Another art exhibition review in less than a week. This isn’t my day job, honest.
After a work related meetup at the MAC Belfast, I toured the Andy Warhol exhibition. This was my first time at the MAC, so I was inspecting the venue, too.
I’m excited that Belfast has at long last a contemporary arts venue, after decades of going into the Ulster Museum to be greeted by a dinosaur. (The renovated Ulster Museum still greets you with a dinosaur; the modern art is usually spiralled away on the top floor.)
A greeter at the entrance of the MAC said hello. That welcoming feeling soon wore away when I asked for a gallery map, and was told there was one in the £3 tour guide for the Warhol exhibition. Three pounds for a gallery map?
The MAC is actually better described as a venue for examining and exploring creativity. The rooms are all disjointed, on all levels. Great when seeking a hideaway space for solitude or collaboration. Not so great for exhibitions that span more than one room. I wasn’t the only one who got lost in trying to follow the sequence of rooms.
And the exhibition itself?
Not bad actually.
I reckon the exhibition starts in the basement, with “Warhol: A life on film”. A 28-minute loop film was running, showing interviews with those who knew him. After getting the gist, I climbed the stairs and searched around for the next room, “Warhol on marketing, celebrity and himself”. This was predominantly two walls of film posters that showed the evolution of Warhol the brand. My favourite was “Il cinema di Warhol”, with the artist’s name incorporated in a Pepsi-Cola logo.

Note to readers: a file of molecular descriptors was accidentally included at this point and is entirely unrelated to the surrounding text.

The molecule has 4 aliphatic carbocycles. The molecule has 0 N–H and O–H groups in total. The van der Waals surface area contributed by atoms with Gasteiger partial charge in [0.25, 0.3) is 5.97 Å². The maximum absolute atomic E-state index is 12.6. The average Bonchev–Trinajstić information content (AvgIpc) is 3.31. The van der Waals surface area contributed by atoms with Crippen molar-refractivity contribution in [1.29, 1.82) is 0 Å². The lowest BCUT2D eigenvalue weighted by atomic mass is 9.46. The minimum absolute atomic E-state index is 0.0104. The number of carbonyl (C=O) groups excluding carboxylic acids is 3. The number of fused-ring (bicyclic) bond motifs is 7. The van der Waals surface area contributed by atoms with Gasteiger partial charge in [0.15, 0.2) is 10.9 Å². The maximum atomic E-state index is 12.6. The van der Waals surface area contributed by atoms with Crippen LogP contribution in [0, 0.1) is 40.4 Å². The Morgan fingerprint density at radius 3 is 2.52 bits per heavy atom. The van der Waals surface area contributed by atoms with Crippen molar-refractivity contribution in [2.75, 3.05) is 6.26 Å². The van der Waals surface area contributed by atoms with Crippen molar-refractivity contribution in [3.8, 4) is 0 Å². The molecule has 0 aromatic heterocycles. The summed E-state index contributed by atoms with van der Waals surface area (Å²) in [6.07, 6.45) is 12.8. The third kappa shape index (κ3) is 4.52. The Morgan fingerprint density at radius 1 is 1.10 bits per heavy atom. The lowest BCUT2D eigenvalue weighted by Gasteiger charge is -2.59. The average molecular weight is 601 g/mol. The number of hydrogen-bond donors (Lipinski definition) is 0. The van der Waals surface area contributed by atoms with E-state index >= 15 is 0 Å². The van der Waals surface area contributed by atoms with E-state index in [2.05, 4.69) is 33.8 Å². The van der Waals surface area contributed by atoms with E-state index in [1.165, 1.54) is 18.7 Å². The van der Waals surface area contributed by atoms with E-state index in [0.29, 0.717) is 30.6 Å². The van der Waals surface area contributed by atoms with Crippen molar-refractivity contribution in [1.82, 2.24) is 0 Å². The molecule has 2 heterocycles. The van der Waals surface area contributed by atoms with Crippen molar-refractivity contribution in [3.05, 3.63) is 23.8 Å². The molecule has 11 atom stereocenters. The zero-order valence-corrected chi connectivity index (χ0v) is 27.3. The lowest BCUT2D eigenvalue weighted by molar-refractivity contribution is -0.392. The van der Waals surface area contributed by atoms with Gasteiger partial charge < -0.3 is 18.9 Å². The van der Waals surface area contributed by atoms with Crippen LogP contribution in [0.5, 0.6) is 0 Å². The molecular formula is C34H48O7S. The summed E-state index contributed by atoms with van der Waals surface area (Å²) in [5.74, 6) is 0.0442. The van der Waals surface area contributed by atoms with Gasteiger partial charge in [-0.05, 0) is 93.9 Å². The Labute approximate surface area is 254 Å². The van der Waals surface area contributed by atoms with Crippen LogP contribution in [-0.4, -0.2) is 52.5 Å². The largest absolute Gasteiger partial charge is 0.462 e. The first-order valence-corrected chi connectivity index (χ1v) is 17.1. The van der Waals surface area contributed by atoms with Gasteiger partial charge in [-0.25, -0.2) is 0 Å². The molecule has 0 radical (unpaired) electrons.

In this section was a room that contained an installation of floating silver, rectangular balloons. Perhaps inspiration for Jeff Koons’ balloon art?
I thought that the way to finish off painting for me would be to have a painting that floats, so I inverted the floating silver rectangles that you fill up with helium and let out of your windows.
Next room was harder to find, but the largest by far. And this is where the curation worked best for me. Plenty of space to stand back and take in the large silkscreens. Appropriate for a Northern Ireland audience, there were “Repent and Sin No More!” and “The Mark of the Beast”. Both works are dated 1985/1986, near the time of Andy Warhol’s death and when I was making his discovery in my university art history courses. (I should have made an effort to see him during an exhibition in Newport, Rhode Island, the year before!) The works on display in this room bear out Warhol’s preoccupation with war, death and religion. A fitting finale to this pop art icon.
It was good to see the MAC so busy on Easter Tuesday, which was open for this public holiday only observed in Northern Ireland. (I still don’t understand why the God-fearing people of Ulster don’t observe Good Friday, but that’s another issue.)
I look forward to returning to the MAC for future events, having passed an initiation of navigating its modern architecture.